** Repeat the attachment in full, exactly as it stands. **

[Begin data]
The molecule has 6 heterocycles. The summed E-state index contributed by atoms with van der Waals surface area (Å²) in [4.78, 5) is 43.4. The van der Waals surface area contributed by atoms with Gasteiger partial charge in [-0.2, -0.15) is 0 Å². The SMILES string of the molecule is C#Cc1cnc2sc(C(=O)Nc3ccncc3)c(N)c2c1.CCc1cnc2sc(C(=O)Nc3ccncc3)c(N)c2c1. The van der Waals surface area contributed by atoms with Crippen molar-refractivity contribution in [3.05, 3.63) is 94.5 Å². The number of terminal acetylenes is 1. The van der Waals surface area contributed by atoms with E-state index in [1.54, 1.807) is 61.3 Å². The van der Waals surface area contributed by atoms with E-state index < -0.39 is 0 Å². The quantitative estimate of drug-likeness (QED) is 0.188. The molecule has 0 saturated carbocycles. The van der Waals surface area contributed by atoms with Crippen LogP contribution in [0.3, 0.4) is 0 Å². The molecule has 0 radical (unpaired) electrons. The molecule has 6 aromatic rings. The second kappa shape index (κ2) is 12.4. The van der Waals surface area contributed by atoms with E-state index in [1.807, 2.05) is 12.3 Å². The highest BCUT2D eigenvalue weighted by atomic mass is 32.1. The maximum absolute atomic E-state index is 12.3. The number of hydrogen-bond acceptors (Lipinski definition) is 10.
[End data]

The molecule has 6 heterocycles. The summed E-state index contributed by atoms with van der Waals surface area (Å²) in [4.78, 5) is 43.4. The van der Waals surface area contributed by atoms with Gasteiger partial charge in [-0.2, -0.15) is 0 Å². The SMILES string of the molecule is C#Cc1cnc2sc(C(=O)Nc3ccncc3)c(N)c2c1.CCc1cnc2sc(C(=O)Nc3ccncc3)c(N)c2c1. The van der Waals surface area contributed by atoms with Crippen molar-refractivity contribution in [3.05, 3.63) is 94.5 Å². The number of terminal acetylenes is 1. The van der Waals surface area contributed by atoms with E-state index in [1.54, 1.807) is 61.3 Å². The van der Waals surface area contributed by atoms with E-state index < -0.39 is 0 Å². The quantitative estimate of drug-likeness (QED) is 0.188. The molecule has 0 saturated carbocycles. The van der Waals surface area contributed by atoms with Crippen LogP contribution in [0.3, 0.4) is 0 Å². The molecule has 0 radical (unpaired) electrons. The molecule has 6 aromatic rings. The second kappa shape index (κ2) is 12.4. The van der Waals surface area contributed by atoms with E-state index in [1.807, 2.05) is 12.3 Å². The highest BCUT2D eigenvalue weighted by atomic mass is 32.1. The maximum absolute atomic E-state index is 12.3. The number of hydrogen-bond acceptors (Lipinski definition) is 10.